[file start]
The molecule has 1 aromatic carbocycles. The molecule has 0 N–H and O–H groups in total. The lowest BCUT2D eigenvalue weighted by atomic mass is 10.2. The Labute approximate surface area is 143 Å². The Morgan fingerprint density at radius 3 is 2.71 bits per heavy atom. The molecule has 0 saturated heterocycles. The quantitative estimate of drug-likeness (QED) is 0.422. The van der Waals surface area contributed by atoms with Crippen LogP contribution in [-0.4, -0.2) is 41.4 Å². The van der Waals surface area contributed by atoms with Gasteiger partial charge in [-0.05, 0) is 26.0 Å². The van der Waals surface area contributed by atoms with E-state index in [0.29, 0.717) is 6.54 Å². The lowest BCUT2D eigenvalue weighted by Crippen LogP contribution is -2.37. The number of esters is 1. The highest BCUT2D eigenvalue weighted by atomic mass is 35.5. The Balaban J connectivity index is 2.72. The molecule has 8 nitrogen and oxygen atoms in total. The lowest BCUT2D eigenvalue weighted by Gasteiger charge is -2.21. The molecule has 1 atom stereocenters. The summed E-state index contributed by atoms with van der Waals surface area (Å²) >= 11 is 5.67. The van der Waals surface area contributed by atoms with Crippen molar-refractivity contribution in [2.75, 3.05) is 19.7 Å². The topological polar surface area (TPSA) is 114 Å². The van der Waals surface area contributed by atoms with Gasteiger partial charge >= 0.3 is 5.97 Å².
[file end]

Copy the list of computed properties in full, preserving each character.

The molecule has 1 aromatic carbocycles. The molecule has 0 N–H and O–H groups in total. The lowest BCUT2D eigenvalue weighted by atomic mass is 10.2. The Labute approximate surface area is 143 Å². The Morgan fingerprint density at radius 3 is 2.71 bits per heavy atom. The molecule has 0 saturated heterocycles. The quantitative estimate of drug-likeness (QED) is 0.422. The van der Waals surface area contributed by atoms with Crippen LogP contribution in [-0.4, -0.2) is 41.4 Å². The van der Waals surface area contributed by atoms with Gasteiger partial charge in [-0.05, 0) is 26.0 Å². The van der Waals surface area contributed by atoms with E-state index in [0.29, 0.717) is 6.54 Å². The lowest BCUT2D eigenvalue weighted by Crippen LogP contribution is -2.37. The number of esters is 1. The highest BCUT2D eigenvalue weighted by atomic mass is 35.5. The Balaban J connectivity index is 2.72. The molecule has 8 nitrogen and oxygen atoms in total. The lowest BCUT2D eigenvalue weighted by Gasteiger charge is -2.21. The molecule has 1 atom stereocenters. The summed E-state index contributed by atoms with van der Waals surface area (Å²) >= 11 is 5.67. The van der Waals surface area contributed by atoms with Crippen molar-refractivity contribution in [2.75, 3.05) is 19.7 Å². The topological polar surface area (TPSA) is 114 Å². The van der Waals surface area contributed by atoms with Gasteiger partial charge >= 0.3 is 5.97 Å².